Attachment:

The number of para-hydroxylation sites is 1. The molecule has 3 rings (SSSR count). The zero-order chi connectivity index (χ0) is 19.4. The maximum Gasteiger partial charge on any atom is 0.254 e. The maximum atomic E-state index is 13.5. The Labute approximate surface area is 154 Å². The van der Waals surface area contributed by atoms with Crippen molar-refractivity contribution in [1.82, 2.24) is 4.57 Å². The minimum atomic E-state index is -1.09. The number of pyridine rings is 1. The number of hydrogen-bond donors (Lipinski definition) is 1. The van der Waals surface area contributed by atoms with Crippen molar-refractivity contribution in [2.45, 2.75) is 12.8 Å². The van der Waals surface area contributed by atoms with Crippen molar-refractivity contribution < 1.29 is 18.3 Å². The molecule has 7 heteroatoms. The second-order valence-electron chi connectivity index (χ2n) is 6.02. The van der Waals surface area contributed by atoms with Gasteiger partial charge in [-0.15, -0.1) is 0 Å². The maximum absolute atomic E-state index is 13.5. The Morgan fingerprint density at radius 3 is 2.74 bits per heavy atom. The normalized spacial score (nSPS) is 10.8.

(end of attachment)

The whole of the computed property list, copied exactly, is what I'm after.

The number of para-hydroxylation sites is 1. The molecule has 3 rings (SSSR count). The zero-order chi connectivity index (χ0) is 19.4. The maximum Gasteiger partial charge on any atom is 0.254 e. The maximum atomic E-state index is 13.5. The Labute approximate surface area is 154 Å². The van der Waals surface area contributed by atoms with Crippen molar-refractivity contribution in [1.82, 2.24) is 4.57 Å². The minimum atomic E-state index is -1.09. The number of pyridine rings is 1. The number of hydrogen-bond donors (Lipinski definition) is 1. The van der Waals surface area contributed by atoms with Crippen molar-refractivity contribution in [2.45, 2.75) is 12.8 Å². The van der Waals surface area contributed by atoms with Crippen molar-refractivity contribution < 1.29 is 18.3 Å². The molecule has 7 heteroatoms. The second-order valence-electron chi connectivity index (χ2n) is 6.02. The van der Waals surface area contributed by atoms with Gasteiger partial charge in [-0.15, -0.1) is 0 Å². The maximum absolute atomic E-state index is 13.5. The Morgan fingerprint density at radius 3 is 2.74 bits per heavy atom. The normalized spacial score (nSPS) is 10.8.